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1275 Mapping the heterogeneous colorectal tumor microenvironment with multiplexed imaging and machine learning
  1. Blanca Cabrera Gil1,
  2. Laura Gui Levy2,
  3. Mario Kreutzfeldt2,
  4. Joanna Kowal3,
  5. Giusy Procopio3,
  6. Deniz Eroglu3,
  7. Doron Merkler2,
  8. Andrew Janowczyk1,
  9. Diego Dupouy3,
  10. Aitana Neves1 and
  11. Thomas McKee2
  1. 1Swiss Institute of Bioinformatics, Geneva, Switzerland
  2. 2Hôpitaux universitaires de Genève, Geneva, Switzerland
  3. 3Lunaphore Technologies SA, Tolochenaz, Switzerland


Background Colorectal carcinoma (CRC) represents a major worldwide health burden and shows an increasing incidence particularly in younger patients. The majority of metastatic CRC (microsatellite stable, MSS) do not respond to current immunotherapies in contrast to the small subset of microsatellite unstable (MSI) patients. However, responses to immunotherapy were recently observed in subsets of primary MSS tumors indicating their potential vulnerability to such therapeutic approaches. Here, we use multiplex imaging coupled with powerful image analysis tools to highlight important phenotypic differences between MSI and MSS.

Methods 100 human CRC sections (30MSI, 70 MSS) were examined on the COMET™ platform (Lunaphore) with a multiplex sequential immunofluorescence (seqIF) panel of 12 biomarkers (CD3, CD31, CD4, CD8, FoxP3, TCF-1, TOX, EOMES, CK, CD45RO, S100, D2-40).

Images were preprocessed by background subtraction and local contrast enhancement.1 Cell segmentation was done with the Stardist algorithm.2Cell phenotypes (CT) were defined by threshold-based classifiers. The epithelium was detected based on CK expression. The density of CT was assessed per area of interest. Cell neighborhoods (CN) were defined as the composition of the 10 closest CTs within 300um. CNs were clustered into CN-classes using DB-SCAN.3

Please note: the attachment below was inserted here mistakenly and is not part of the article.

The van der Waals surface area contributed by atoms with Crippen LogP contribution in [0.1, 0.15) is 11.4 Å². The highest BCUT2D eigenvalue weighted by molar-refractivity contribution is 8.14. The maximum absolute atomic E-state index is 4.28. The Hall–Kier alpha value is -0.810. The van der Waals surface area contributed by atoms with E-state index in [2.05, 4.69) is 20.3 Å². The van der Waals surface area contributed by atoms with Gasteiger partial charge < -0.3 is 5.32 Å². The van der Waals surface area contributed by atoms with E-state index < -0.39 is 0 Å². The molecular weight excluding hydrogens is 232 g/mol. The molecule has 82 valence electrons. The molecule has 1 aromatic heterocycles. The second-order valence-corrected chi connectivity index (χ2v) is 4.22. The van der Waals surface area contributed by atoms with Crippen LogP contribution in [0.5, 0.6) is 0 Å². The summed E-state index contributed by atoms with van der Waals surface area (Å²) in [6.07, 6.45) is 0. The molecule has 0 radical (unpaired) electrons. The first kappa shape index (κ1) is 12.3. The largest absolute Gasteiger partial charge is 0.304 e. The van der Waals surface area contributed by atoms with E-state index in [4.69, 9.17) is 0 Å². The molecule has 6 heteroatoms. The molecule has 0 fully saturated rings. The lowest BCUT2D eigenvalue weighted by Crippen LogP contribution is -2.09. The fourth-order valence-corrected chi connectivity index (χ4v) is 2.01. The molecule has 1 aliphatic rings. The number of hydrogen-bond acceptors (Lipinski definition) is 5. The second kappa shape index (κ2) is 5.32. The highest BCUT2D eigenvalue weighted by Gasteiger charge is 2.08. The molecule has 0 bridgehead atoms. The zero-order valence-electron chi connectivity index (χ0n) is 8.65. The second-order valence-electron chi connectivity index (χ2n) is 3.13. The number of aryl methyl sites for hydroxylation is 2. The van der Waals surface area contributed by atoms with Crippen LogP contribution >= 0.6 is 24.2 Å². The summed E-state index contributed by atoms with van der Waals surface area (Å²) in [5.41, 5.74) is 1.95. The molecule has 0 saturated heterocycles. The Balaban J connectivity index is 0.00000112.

Results Cell segmentation and phenotyping algorithms resulted in precise cell detection (figure 1). We compared CT infiltration patterns in MSI vs MSS in the tumor-epithelium and epithelium-stroma interfaces. While we observed no significant differences in CT densities at the interface, CD3 cell density was significantly higher in MSI vs MSS patients in the tumor-epithelium (figure 2), with MSS more heterogeneously distributed with CD3-high and CD3-low outliers.

Differences in cell interactions CRC patients were examined using CN analysis. We observed a CN composed of CD3, CD8 cytotoxic T cells, CD3+CD8+ and tumor cells to be differentially enriched between MSI and MSS patients (figure 3).

Conclusions A more precise characterization of the immune response to cancers is essential to leverage the advantages of immune modulations in the treatment of cancers. We confirm here important differences between MSI and MSS CRCs in part systematic due to the higher antigen load in MSI CRCs but also highlight heterogeneity amongst the MSS tumors. Characterization of the phenotype of the T-lymphocyte population and its localization with respect to elements such as epithelial cells and tertiary lymphoid structures may help to define both the prognosis of tumors and the possibility of a response to immune checkpoint therapy.


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Ethics Approval The study has been approved by HUG.

Abstract 1275 Figure 1

Example results from cell segmentation and phenotyping. Left: Original image patch. Blue: DAPI, green: CD4, red: CD8. Right: Patch with nuclei segmentation (all contours), CD4+ cells (cyan) and CD8+ cells (yellow)

Abstract 1275 Figure 2

CT analysis of the tumor epithelium region. Each boxplot represents the cell density distribution of a CT in MSS and MSI patients. CD3 cell density is observed to be significantly higher in MSI vs MSS patients, with MSS more heterogeneously distributed with CD3-high and CD3-low outliers

Abstract 1275 Figure 3

Cell neighborhood-class consisting of CD3, CD8, and CD3_CD8 cell types is significantly more frequent in MSI vs MSS patients. a) CN frequency in MSI vs MSS patients (KS-test [4] p-value and Cohen d [5] effect size). b) Proportion of CTs in this CN-class

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